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Common Crap in our Schools

June 27, 2012

I am so sick and tired of the language used to push education reforms. Any teacher who has been around the block a few times has seen a few of these come and go and it’s always the same bag of burning dog feces wrapped up with a different pretty bow.

I was just reading an article pushing the Common Core standards and I just want to scream. America, please tell me you aren’t so easily manipulated!

Ok, before I put something out there that will prevent me from finding any future employment let me say that my problem has nothing to do with the actual standards. In theory, they actually have some merit.  My problem is the underhanded and manipulative violation of the English language being used to promote this nonsense.

The article I read talked about some brilliant and creative young teachers who were coming up with innovative ways to help motivate and educate students.

My Problem: Standards and strategies are two completely different things.  This article had nothing to do with Common Core, it was just a couple of stories about some great teachers doing great things.  Just because your school implements Common Core Standards does mot mean that every bit of good that happens there is purely the result of Common Core Standards!  But down in my stomach I know that thousands of teachers read the article and said to themselves “Wow, that teacher handled that situation in a really interesting and effective way! Common Core is great!  Let me get in on that!”

If any of you are familiar with the comedian Lewis Black, please imagine me responding with the same level of frustration, confusion and mental instability when I say

“Are you f*&^%ng serious?! Those weren’t the god damn standards; that was just a teacher bribing a student with food! Just because a f&*^%Ng pack of fruit snacks contains 100% of your daily vitamin C doesn’t make it a standards based biology lesson!”

To take this madness disguised as the Easter bunny even further, we teachers are presented ad nauseam with one of the most ridiculous pieces of administrative crap ever created (and I don’t fault the administrators, they are just saying it because they can’t afford to lose their jobs either).

“best practices”

Jesus Christ almighty! If our students ever sat in on a faculty meeting they would laugh in our faces. What the hell does that mean? What human being doesn’t attempt to use “best practices” in every gosh darn thing they do? What is next, publishing a book of “best practices” for wiping your ass?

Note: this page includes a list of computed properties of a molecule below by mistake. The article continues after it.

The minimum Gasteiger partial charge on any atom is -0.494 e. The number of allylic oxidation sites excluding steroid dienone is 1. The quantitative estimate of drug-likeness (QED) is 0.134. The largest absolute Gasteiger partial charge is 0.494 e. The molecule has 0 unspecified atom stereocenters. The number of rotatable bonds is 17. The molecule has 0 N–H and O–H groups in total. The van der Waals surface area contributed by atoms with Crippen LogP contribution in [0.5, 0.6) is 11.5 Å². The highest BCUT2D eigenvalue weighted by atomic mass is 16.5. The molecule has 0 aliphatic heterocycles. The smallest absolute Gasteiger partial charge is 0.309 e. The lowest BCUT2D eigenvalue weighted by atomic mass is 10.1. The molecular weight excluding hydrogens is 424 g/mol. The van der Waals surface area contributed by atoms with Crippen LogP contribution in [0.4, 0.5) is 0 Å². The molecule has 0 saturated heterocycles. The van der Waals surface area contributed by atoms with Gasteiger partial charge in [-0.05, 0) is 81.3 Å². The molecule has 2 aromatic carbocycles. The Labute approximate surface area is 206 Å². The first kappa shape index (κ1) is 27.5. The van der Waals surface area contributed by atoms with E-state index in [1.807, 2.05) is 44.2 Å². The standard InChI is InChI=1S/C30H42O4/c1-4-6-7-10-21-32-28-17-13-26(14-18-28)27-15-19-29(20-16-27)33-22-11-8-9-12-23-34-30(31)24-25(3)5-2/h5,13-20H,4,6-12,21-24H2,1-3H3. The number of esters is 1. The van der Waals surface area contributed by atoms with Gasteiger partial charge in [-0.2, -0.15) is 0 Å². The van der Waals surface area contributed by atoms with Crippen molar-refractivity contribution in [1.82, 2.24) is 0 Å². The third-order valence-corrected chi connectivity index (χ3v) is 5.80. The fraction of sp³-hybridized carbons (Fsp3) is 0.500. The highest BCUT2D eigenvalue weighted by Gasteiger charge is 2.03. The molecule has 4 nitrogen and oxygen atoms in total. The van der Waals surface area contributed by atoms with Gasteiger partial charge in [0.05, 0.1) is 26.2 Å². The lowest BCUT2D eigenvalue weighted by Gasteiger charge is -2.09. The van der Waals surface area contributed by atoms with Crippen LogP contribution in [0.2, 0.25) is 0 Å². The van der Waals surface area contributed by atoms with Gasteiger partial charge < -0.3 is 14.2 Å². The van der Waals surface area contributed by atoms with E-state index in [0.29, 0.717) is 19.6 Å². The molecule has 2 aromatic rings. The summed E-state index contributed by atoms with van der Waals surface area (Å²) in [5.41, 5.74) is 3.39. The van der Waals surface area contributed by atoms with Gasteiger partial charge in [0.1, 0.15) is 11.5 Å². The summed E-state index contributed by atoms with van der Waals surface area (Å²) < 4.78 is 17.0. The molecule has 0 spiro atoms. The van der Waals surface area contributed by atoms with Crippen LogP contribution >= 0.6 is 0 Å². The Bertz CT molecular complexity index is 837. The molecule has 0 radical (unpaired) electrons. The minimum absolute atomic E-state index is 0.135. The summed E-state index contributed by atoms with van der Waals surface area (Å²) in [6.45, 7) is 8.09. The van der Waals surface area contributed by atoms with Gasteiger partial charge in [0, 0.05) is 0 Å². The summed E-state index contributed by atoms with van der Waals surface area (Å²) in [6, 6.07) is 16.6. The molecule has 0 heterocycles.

I can picture it now; mothers all over America criticizing their children (and husbands) for not implementing ‘best practices’ while using the bathroom upon noticing a little urine on the seat.

What is being said here? While the purpose may be to share new and innovative ways to educate our children, what is really being drilled in our brains is “your teaching sucks, you need to do it my way”. Teachers aren’t angry and cynical because of rowdy students or low pay – it is the result of a system that is just as demeaning to our intelligence as we can sometimes unintentionally be to our own students. It is a cycle of implied superiority that creates an atmosphere of resentment, low self-confidence and frustration at every level.

The part that really gets me mad is that there really isn’t any person to be mad at; no focal point for my anger. Administrators care just as much about students as us teachers, and they are just as annoyed with the state of education in our country.

We are all trying to fix things, but we need to remember that it isn’t the people that need to be fixed, it is the system itself. The challenge is that we live in a world where everyone takes things so personally. You can’t criticize anything without criticizing every person that was involved in its creation or implementation. So we are left with the choice between holding back our words or preparing to do battle. It doesn’t need to be this way. Most of us are probably familiar with “the four agreements” by Don Miguel Ruiz;